By Manoj Madhusudanan, Managing Director of InsightBee

The way in which businesses conduct market research has changed dramatically in recent years. In the post-recession marketplace, gathering intelligence to support your business development plans in a timely and cost effective manner has quickly become the key to helping businesses win new client’s and enter new markets. As a result, there has been a shift from merely sourcing information to producing useful insights from it.

In 2008, at the height of the global recession, it was projected that by 2015 the internet would be at least 50 times larger than it was in 2006. For businesses, this led to a gradual change in the way that market research was valued. As the volume of data available online began to expand at an exponential rate, being able to derive actionable business insights from it – rather than simply sourcing relevant information – became the new challenge.

Insight Crisis report

Despite this, some businesses are still finding it difficult to make this transition. According to a study conducted by InsightBee, companies in the UK now waste over £14 billion a year on research that does not yield effective business insights. The study, known as the Insight Crisis report, looked at the amount of time and money businesses in the UK spend on sourcing unproductive research each year.

Most firms already know that they need to look beyond their own internal data to gain the greatest business insights. However, according to the Insight Crisis report, more than one billion hours are lost each year to the sourcing of ineffective research.

The problem is that many businesses still believe that drawing on large sets of data is the only way to source business insights. As a result, many firms have begun investing time and money into big data analytics before making full use of the information already available to them. This has led to an incredible increase in the amount of capital invested into big data.

Recent research revealed that as of 2014 2.8 zettabytes of data is generated each year and replicated worldwide.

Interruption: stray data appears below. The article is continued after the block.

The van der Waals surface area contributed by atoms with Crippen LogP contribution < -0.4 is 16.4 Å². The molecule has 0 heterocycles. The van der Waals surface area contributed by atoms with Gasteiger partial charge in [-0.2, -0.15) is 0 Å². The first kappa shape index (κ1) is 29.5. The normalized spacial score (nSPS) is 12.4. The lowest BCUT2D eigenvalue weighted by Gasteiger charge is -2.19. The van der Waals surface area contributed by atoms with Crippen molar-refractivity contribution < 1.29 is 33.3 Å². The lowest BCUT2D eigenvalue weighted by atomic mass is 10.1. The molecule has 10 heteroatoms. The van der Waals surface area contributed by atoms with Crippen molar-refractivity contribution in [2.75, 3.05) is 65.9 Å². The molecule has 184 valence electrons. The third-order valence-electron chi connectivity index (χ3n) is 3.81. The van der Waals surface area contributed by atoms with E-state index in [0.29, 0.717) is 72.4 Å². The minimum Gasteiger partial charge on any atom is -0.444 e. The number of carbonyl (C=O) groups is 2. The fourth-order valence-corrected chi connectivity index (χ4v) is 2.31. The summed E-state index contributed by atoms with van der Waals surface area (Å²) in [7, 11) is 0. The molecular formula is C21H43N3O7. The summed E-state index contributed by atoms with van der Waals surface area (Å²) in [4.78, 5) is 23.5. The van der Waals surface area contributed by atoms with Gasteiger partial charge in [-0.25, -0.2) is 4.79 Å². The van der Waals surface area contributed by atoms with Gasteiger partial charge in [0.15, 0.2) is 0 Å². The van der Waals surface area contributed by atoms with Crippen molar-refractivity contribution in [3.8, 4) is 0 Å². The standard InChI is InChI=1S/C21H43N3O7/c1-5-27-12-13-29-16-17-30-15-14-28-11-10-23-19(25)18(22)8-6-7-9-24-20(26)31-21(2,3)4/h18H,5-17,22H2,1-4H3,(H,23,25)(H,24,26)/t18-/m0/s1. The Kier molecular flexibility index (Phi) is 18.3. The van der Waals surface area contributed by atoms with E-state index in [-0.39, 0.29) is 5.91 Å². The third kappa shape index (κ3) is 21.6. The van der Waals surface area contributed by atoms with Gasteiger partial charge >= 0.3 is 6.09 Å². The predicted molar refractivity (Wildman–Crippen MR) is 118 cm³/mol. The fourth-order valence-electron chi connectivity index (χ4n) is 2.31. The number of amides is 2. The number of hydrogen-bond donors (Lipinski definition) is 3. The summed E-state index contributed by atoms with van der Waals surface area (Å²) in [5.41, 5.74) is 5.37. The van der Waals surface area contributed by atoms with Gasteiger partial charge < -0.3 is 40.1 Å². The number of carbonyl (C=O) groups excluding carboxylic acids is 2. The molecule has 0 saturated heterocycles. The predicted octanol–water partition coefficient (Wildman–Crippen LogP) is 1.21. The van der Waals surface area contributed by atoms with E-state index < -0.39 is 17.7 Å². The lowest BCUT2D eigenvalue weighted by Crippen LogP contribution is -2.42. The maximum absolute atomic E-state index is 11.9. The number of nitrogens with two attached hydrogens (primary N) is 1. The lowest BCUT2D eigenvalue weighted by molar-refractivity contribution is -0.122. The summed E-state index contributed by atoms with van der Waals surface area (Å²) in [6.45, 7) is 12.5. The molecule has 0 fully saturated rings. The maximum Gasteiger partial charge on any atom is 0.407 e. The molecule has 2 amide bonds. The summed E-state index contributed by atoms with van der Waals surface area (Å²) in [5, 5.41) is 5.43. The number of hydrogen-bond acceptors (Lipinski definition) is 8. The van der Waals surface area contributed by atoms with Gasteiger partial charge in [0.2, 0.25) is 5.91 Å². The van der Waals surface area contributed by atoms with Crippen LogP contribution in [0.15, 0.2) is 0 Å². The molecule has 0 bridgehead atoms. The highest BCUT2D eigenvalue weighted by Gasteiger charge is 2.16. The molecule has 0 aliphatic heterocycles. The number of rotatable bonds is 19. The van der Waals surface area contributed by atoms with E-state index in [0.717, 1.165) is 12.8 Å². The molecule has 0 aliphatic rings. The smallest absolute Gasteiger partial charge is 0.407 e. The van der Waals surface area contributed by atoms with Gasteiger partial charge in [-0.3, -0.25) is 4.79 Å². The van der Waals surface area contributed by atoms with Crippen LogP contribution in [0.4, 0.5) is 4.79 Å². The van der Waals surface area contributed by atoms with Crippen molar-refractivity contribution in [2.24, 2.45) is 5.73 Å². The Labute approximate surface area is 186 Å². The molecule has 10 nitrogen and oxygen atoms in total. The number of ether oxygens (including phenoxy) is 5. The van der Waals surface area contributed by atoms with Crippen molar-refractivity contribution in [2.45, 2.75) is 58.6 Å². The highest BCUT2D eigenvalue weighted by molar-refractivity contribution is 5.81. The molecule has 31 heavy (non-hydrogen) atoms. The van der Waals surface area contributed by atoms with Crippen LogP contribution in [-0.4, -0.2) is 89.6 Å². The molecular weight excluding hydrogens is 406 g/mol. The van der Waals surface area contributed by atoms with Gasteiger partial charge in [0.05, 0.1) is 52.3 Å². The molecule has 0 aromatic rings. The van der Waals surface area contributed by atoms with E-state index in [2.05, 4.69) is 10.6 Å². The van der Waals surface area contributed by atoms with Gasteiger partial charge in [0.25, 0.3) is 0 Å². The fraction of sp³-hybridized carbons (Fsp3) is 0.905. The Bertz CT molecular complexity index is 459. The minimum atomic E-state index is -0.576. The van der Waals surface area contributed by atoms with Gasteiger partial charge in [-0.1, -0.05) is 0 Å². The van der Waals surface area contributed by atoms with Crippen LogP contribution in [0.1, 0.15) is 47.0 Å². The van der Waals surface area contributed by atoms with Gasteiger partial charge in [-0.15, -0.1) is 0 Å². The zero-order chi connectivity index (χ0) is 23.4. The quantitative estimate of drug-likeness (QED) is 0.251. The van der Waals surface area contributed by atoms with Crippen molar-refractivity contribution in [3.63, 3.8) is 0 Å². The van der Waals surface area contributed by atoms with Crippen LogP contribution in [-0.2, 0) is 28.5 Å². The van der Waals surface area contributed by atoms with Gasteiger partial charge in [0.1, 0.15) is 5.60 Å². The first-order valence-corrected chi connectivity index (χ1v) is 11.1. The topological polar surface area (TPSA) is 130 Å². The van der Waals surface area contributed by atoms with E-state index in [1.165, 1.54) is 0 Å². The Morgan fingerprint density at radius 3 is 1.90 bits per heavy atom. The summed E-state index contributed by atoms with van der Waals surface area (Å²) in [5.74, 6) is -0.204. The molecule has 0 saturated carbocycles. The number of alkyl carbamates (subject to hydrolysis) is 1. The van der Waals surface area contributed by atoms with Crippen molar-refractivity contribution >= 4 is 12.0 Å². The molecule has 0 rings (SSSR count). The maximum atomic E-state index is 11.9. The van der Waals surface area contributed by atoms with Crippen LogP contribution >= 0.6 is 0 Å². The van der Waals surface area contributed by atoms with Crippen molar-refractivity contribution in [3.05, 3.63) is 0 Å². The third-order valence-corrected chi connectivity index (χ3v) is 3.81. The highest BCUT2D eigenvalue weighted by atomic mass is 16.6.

Research is an unparalleled enabler when it comes to problem solving, as it provides objective and accurate insights. However, it is not an end in itself. Understanding and attempting to address the root cause of a business problem or challenge is the key to addressing the issue of unproductive and ineffective research.

Technological advancements are already changing the way in which market research adds value to organisations. The development of digital networks and new techniques for gathering unstructured data, for example, will help firms streamline their market research processes in the future.

The business case for adopting this approach is supported by the fact that nearly two-thirds (62%) of employees feel as though the research they find is unreliable, and that the time they’ve spent researching has been wasted as a result. These findings highlight the need for businesses to alter their approach to research, not only to improve productivity, but also to support greater staff wellbeing.

InsightBee’s report clearly shows that the amount of hours and revenue being wasted by businesses is a real problem in the UK. Businesses are being held back as a result of sourcing research that does not provide any meaningful insight into their marketplace, clients or competitors. As the economy expands and more business opportunities emerge, having a productive and efficient business research model will therefore be an essential tool in gaining a competitive advantage.

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OUR CONTRIBUTOR

Manoj MadhusudananManoj Madhusudanan
Managing Director of InsightBee

InsightBee is an online service that provides high quality insights at an affordable rate, quicker – all researched, analysed and compiled by our global network of highly qualified consultants. Whether you need competitor analysis, executive profiles, company reports or wider industry analysis, InsightBee provides a fast and accurate response. InsightBee sourced data from the ONS and used statistics based on 2,863,000 people in the professional, scientific and technical sector.

About The Author

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